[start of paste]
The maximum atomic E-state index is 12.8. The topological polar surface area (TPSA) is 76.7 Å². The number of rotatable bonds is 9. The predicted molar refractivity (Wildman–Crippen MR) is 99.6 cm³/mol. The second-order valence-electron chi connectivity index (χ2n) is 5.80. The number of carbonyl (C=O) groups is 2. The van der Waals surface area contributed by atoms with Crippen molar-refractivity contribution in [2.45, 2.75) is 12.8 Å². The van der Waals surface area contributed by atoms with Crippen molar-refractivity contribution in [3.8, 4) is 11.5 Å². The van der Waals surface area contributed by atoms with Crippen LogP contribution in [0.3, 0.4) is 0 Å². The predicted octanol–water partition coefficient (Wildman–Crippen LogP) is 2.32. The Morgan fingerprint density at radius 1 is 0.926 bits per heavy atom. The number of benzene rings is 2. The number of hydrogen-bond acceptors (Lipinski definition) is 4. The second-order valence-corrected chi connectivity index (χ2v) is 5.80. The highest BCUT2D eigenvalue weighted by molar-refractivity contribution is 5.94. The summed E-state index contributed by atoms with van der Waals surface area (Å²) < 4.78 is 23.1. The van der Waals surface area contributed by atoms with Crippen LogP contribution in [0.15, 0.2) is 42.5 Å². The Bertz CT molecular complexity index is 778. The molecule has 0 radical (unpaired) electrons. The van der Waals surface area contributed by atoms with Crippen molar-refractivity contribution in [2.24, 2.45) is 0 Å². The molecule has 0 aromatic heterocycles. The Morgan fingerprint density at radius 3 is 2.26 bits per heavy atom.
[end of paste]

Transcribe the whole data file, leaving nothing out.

The maximum atomic E-state index is 12.8. The topological polar surface area (TPSA) is 76.7 Å². The number of rotatable bonds is 9. The predicted molar refractivity (Wildman–Crippen MR) is 99.6 cm³/mol. The second-order valence-electron chi connectivity index (χ2n) is 5.80. The number of carbonyl (C=O) groups is 2. The van der Waals surface area contributed by atoms with Crippen molar-refractivity contribution in [2.45, 2.75) is 12.8 Å². The van der Waals surface area contributed by atoms with Crippen molar-refractivity contribution in [3.8, 4) is 11.5 Å². The van der Waals surface area contributed by atoms with Crippen LogP contribution in [0.3, 0.4) is 0 Å². The predicted octanol–water partition coefficient (Wildman–Crippen LogP) is 2.32. The Morgan fingerprint density at radius 1 is 0.926 bits per heavy atom. The number of benzene rings is 2. The number of hydrogen-bond acceptors (Lipinski definition) is 4. The second-order valence-corrected chi connectivity index (χ2v) is 5.80. The highest BCUT2D eigenvalue weighted by molar-refractivity contribution is 5.94. The summed E-state index contributed by atoms with van der Waals surface area (Å²) < 4.78 is 23.1. The van der Waals surface area contributed by atoms with Crippen LogP contribution in [0.15, 0.2) is 42.5 Å². The Bertz CT molecular complexity index is 778. The molecule has 0 radical (unpaired) electrons. The van der Waals surface area contributed by atoms with Crippen molar-refractivity contribution in [2.24, 2.45) is 0 Å². The molecule has 0 aromatic heterocycles. The Morgan fingerprint density at radius 3 is 2.26 bits per heavy atom.